Every February since 2004, the Museum of Biological Diversity (1315 Kinnear Rd.) has thrown a huge, free party — including free parking — for the community. The MBD Annual Open House is built around a fun theme that helps visitors explore various areas of research in the MBD collections that contain plants, insects, fishes, birds, mammals, animal sounds and much more. The popular event is a great way to get away from the cold, learn cool things and have fun. The enthusiastic MBD hosts have as much fun as the visitors; every year they dream up something new, but always include: hands-on activities for kids and adults, getting up close and personal with live animals, hunting for treasure, special displays and tours of the collections. 

Orton Geological Museum

The Orton Geological Museum at 155 S. Oval in iconic Orton Hall, has played an important role in Ohio State’s community outreach since 1893. The first floor exhibit hall attracts 13,000 + visitors annually, from near and far. Museum-goers get a close-up look at the extraordinary geological history displayed in carefully arranged exhibits selected from a treasure-trove of 500,000 + rocks, minerals, fossils—from Ohio and around the world— Antarctica to Siberia. The display of meteorites (rocks from outer space) and an exhibit of colorful fluorescent minerals (minerals that glow in the dark) appeal to kids of all ages. The gift shop offers a variety of terrific toys, books and minerals whose purchase helps support museum activities.  Orton Museum is free/open to public, 8 a.m.–5 p.m., M–F. Special tours can be arranged by appointment.

Science Sundays

A consortium of eight ASC centers and institutes offers Ohio State’s only free, monthly public lecture series — September-April. Leading experts from across the country and around the world — in all areas of science, mathematics, arts and technology — speak on a variety of timely topics engaging and informing audiences of all ages and backgrounds.  

Scientific Thinkers

Faculty and student volunteers from the Department of Physics; the Center for Emergent Materials (CEM), a National Science Foundation-funded MRSEC; and the College of Arts and Sciences, work with teachers and staff at Columbus Public School’s Innis Elementary School — presently under Academic Emergency — on a program designed to motivate the next generation of scientists. Scientific Thinkers, funded by CEM and NSF, is guided by the idea: “Meet a scientist. Be a scientist. Think like a scientist.” Volunteers focus on introducing students to simple science experiments, new words and math concepts to spark life-long interest in the sciences.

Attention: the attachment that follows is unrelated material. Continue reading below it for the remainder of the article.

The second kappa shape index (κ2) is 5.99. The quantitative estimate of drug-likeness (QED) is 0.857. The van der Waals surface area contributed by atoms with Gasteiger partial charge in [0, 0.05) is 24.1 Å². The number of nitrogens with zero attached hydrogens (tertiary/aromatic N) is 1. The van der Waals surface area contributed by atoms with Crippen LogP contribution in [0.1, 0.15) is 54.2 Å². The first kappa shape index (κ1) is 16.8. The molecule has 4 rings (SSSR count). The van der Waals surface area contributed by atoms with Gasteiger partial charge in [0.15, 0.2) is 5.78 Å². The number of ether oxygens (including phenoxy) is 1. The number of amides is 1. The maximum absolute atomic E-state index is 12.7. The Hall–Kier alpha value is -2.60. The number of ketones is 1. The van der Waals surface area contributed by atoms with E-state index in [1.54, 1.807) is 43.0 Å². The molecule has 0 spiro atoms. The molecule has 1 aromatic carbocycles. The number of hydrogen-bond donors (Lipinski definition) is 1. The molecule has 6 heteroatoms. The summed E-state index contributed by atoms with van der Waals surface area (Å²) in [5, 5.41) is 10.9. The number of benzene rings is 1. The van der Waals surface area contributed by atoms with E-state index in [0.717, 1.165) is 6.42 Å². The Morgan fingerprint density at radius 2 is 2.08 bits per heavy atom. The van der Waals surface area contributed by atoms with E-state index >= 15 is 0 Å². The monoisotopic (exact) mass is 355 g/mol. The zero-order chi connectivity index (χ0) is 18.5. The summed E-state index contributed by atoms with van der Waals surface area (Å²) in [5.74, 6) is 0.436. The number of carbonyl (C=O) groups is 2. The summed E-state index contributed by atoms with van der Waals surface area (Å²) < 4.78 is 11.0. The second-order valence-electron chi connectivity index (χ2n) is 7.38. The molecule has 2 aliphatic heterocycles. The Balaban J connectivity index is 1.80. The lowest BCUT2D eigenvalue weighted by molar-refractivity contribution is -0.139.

The STEAM Factory

Founded by a group of early-career Ohio State faculty, postdocs and staff, the STEAM (Science, Technology, Engineering, Arts & Humanities, Mathematics) Factory is a diverse, inclusive grass-roots network that facilitates creative, interdisciplinary collaboration and innovation across the university. It supports community outreach, increasing awareness of the relevance and diversity of Ohio State research and has become a dynamic presence both on campus and at its home at 400 W. Rich Street, where every two weeks, it engages the public with a showcase of the latest collaborative work.

The Wonders of Our World Program (W.O.W.)

Since its creation by an Ohio State chemist in 1999, The W.O.W. program has served 22 Columbus City schools, 300 + teachers, 6,000 + students, providing countless hours of professional development to school teachers and supporting the school district with materials, supplies and volunteers. A winning combination of partnering scientists, teachers and school-aged children transforms science content from a body of boring and confusing concepts to exciting experiments of inquiry, wonder and “ah-ha” moments. The W.O.W. program adopts schools for a period of three years, supporting both educators and students by reinforcing science concepts through developing hands-on experiments and recruiting a cadre of scientist volunteers to give students a unique, positive science experience.